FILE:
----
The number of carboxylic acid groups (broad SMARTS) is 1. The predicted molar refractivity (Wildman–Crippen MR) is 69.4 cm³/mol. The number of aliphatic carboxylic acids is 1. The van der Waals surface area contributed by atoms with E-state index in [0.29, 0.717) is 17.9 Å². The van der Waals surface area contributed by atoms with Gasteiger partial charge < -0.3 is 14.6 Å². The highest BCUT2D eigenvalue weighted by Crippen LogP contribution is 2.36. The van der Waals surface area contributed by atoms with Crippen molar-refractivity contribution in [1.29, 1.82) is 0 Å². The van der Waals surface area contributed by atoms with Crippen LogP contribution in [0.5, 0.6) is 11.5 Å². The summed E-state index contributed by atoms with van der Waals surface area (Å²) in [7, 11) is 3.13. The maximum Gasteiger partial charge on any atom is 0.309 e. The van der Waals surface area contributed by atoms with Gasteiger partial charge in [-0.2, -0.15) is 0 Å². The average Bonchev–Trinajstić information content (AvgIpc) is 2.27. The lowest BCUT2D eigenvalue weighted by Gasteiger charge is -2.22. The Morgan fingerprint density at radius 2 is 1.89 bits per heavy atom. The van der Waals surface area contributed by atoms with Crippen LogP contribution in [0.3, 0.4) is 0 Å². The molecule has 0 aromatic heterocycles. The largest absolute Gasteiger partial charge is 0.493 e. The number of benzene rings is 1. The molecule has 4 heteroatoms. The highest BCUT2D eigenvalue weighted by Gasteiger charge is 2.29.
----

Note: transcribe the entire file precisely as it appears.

The number of carboxylic acid groups (broad SMARTS) is 1. The predicted molar refractivity (Wildman–Crippen MR) is 69.4 cm³/mol. The number of aliphatic carboxylic acids is 1. The van der Waals surface area contributed by atoms with E-state index in [0.29, 0.717) is 17.9 Å². The van der Waals surface area contributed by atoms with Gasteiger partial charge < -0.3 is 14.6 Å². The highest BCUT2D eigenvalue weighted by Crippen LogP contribution is 2.36. The van der Waals surface area contributed by atoms with Crippen molar-refractivity contribution in [1.29, 1.82) is 0 Å². The van der Waals surface area contributed by atoms with Crippen LogP contribution in [0.5, 0.6) is 11.5 Å². The summed E-state index contributed by atoms with van der Waals surface area (Å²) in [7, 11) is 3.13. The maximum Gasteiger partial charge on any atom is 0.309 e. The van der Waals surface area contributed by atoms with Gasteiger partial charge in [-0.2, -0.15) is 0 Å². The average Bonchev–Trinajstić information content (AvgIpc) is 2.27. The lowest BCUT2D eigenvalue weighted by Gasteiger charge is -2.22. The Morgan fingerprint density at radius 2 is 1.89 bits per heavy atom. The van der Waals surface area contributed by atoms with Crippen LogP contribution in [0.3, 0.4) is 0 Å². The molecule has 0 aromatic heterocycles. The largest absolute Gasteiger partial charge is 0.493 e. The number of benzene rings is 1. The molecule has 4 heteroatoms. The highest BCUT2D eigenvalue weighted by Gasteiger charge is 2.29.